How Government and Corporate Companies Shape the Gig Economy during a Pandemic

The COVID-19 pandemic hasn’t only taken lives but has also caused a huge economic impact. Since March 2020, over 30 million Americans have filed for unemployment insurance. With that, economists expected a rise in the gig workforce, but not all participants will be there by choice and can earn enough income. So, in times of crisis, is there still value in the gig economy? Can the crisis shape the future of gig workers? And where do the government laws and corporate companies come in?

In 2020, there were more gig talents but fewer gigs to go around.

Though many states had eased lockdown measures, hundreds of people are still reluctant to go out. In turn, shared driving opportunities have dwindled significantly. This forces Uber and Lyft drivers to look for other jobs in the gig economy, such as driving for Uber Eats, Postmates, DoorDash, and Instacart. In 2020, online pet supply retailer, Chewy, was hiring thousands of workers to help meet the rising demand for pet food and treats delivery this pandemic. But whether the increased demand in these new jobs will be enough to offset the dramatic dip in ride-hailing rides and other gig opportunities remains to be seen.

Digital freelancing opportunities have been also on the rise. With more businesses turning online, there is a demand for web developers, social media managers, writers, and virtual assistants. But unlike Uber drivers who signed up to drive for Postmates or Uber Eats, unemployed people who want to apply for a gig online need to address some sort of “skills gap.” They may need to undergo additional training or secure certifications before they can land a freelance web developing job or social media marketing gig.

If unemployed individuals do get a gig these days, the next question is, will they be protected? Delivering supplies and meeting several people in a day put gig workers at risk of contracting COVID-19, after all. That’s even if they’re already vaccinated.

man welding

Will there be a rise in gig worker benefits?

There is still value in the gig economy in these trying times. Their value even becomes more apparent. Many states have classified delivery service as “essential,” and delivery workers are now hailed as “household heroes.” But because of the nature of the gig economy, gig workers lack protections, such as health insurance and sick leaves.

Undoubtedly, health and other insurance policies are crucial to have during the pandemic. Even gig workers who stay at home working on a web development project need these to feel secure and protected. So, now’s the perfect time to fight for those benefits. The country’s unprecedented attention to gig workers and the benefits of their services could drive legislation that favors the gig economy.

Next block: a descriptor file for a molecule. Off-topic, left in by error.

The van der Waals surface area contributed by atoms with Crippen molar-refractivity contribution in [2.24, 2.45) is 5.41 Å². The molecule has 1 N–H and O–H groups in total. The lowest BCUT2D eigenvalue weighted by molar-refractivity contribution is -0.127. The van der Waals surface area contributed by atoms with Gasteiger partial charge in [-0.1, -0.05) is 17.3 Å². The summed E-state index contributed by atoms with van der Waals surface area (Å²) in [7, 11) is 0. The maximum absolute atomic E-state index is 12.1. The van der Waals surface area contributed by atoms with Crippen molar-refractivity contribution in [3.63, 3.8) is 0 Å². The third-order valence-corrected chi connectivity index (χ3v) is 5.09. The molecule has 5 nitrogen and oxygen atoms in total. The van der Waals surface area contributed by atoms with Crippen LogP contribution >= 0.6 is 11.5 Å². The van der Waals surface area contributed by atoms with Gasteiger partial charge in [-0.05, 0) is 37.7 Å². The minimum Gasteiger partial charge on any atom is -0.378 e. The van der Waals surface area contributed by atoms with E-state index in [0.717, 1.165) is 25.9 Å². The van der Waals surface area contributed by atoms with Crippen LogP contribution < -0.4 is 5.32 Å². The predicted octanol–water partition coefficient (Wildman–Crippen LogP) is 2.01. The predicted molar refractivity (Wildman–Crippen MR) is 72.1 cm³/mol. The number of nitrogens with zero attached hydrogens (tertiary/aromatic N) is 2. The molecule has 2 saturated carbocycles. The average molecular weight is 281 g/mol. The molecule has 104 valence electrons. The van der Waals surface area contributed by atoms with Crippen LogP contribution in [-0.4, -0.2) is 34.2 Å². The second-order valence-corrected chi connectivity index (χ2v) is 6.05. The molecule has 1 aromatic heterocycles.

In the past, there were several attempts to secure benefits for self-employed individuals or gig workers. But Palak Shah, the National Domestic Workers Alliance’s founding director, said in an interview with Wired that the legislators didn’t see any urgency to provide these benefits. But he added, “With the coronavirus crisis, I think we’re going to see public opinion change very quickly.” This could push legislators to revisit the idea of providing workers’ benefits to the members of the gig economy.

In April 2021, there was a glimpse of hope for gig workers. Labor Secretary Marty Walsh stated that some gig talents must be classified as employees entitled to the “safety net” of benefits and labor laws. As the US economic recovery continues, Walsh believed the government must support and strengthen the employer-employee relationship, including among gig workers. He said companies, especially tech firms, make huge profits from the gig economy, so he wanted to ensure success trickles down to every gig worker. But for now, the entire gig population had to wait for that initiative to progress.

Gig work is here to stay—and companies should start putting a premium on this type of hiring.

As gig workers wait for protection from the government, they’ll continue to enjoy the flexibility. Many workers who switched to the gig economy now look at work and employers differently. The workplace is no longer attached to their identity; gig workers can have an a la carte approach to work. They can choose when to work and what to work on—they can handle a variety of work for a single employer. With that shift in dynamics, companies should begin reinventing and putting a premium on this type of hiring.

If you’re a recruiter, and you want access to a diverse pool of gig talents, you need to reevaluate the way you hire. Use an efficient recruitment marketing tool to sell the positives of contract work with your company. Keep in mind that gig talents often look for two main requirements: competitive pay rates and flexible options. In 2021, there has been an increasing demand for gig workers (particularly white-collar talents). So, you should have a trick up your sleeve to land a quality talent and reap the economic advantages of hiring short-term.

The pandemic will likely be a catalyst for significant changes in the gig economy. Let’s all hope that gig workers survive through the pandemic to enjoy the possible long-lasting changes in their work. After all, there’s a glimpse of hope that the government and companies might offer more workers’ benefits soon.